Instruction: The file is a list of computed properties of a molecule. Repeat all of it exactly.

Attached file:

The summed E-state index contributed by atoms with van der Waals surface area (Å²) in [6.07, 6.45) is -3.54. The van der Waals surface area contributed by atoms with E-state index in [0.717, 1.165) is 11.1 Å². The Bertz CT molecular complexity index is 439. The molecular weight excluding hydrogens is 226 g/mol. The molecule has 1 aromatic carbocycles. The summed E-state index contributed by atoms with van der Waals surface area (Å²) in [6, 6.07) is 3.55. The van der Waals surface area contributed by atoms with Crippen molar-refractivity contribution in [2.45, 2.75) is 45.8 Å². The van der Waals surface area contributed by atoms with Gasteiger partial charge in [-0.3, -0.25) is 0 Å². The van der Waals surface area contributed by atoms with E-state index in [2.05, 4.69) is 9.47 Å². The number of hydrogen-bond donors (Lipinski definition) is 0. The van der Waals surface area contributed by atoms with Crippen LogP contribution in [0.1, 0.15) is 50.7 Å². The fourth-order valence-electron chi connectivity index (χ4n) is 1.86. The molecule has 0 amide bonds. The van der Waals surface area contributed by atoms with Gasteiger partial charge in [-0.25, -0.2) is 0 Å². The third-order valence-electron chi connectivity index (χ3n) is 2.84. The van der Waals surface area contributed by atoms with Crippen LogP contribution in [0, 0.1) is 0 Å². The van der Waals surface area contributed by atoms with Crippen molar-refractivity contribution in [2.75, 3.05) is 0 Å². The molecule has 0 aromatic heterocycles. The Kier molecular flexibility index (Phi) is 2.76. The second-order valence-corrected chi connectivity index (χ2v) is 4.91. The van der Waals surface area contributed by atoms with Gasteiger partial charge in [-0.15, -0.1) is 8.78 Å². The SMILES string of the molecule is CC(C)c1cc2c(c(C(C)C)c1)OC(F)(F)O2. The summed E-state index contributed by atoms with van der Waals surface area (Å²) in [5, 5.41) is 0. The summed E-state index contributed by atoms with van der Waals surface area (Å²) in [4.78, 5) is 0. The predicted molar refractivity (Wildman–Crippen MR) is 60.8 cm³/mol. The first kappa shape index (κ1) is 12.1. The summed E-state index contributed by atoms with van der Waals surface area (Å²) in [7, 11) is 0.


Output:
The summed E-state index contributed by atoms with van der Waals surface area (Å²) in [6.07, 6.45) is -3.54. The van der Waals surface area contributed by atoms with E-state index in [0.717, 1.165) is 11.1 Å². The Bertz CT molecular complexity index is 439. The molecular weight excluding hydrogens is 226 g/mol. The molecule has 1 aromatic carbocycles. The summed E-state index contributed by atoms with van der Waals surface area (Å²) in [6, 6.07) is 3.55. The van der Waals surface area contributed by atoms with Crippen molar-refractivity contribution in [2.45, 2.75) is 45.8 Å². The van der Waals surface area contributed by atoms with Gasteiger partial charge in [-0.3, -0.25) is 0 Å². The van der Waals surface area contributed by atoms with E-state index in [2.05, 4.69) is 9.47 Å². The number of hydrogen-bond donors (Lipinski definition) is 0. The van der Waals surface area contributed by atoms with Crippen LogP contribution in [0.1, 0.15) is 50.7 Å². The fourth-order valence-electron chi connectivity index (χ4n) is 1.86. The molecule has 0 amide bonds. The van der Waals surface area contributed by atoms with Gasteiger partial charge in [-0.25, -0.2) is 0 Å². The third-order valence-electron chi connectivity index (χ3n) is 2.84. The van der Waals surface area contributed by atoms with Crippen LogP contribution in [0, 0.1) is 0 Å². The van der Waals surface area contributed by atoms with Crippen molar-refractivity contribution in [2.75, 3.05) is 0 Å². The molecule has 0 aromatic heterocycles. The Kier molecular flexibility index (Phi) is 2.76. The second-order valence-corrected chi connectivity index (χ2v) is 4.91. The van der Waals surface area contributed by atoms with Gasteiger partial charge in [-0.15, -0.1) is 8.78 Å². The SMILES string of the molecule is CC(C)c1cc2c(c(C(C)C)c1)OC(F)(F)O2. The summed E-state index contributed by atoms with van der Waals surface area (Å²) in [5, 5.41) is 0. The summed E-state index contributed by atoms with van der Waals surface area (Å²) in [4.78, 5) is 0. The predicted molar refractivity (Wildman–Crippen MR) is 60.8 cm³/mol. The first kappa shape index (κ1) is 12.1. The summed E-state index contributed by atoms with van der Waals surface area (Å²) in [7, 11) is 0.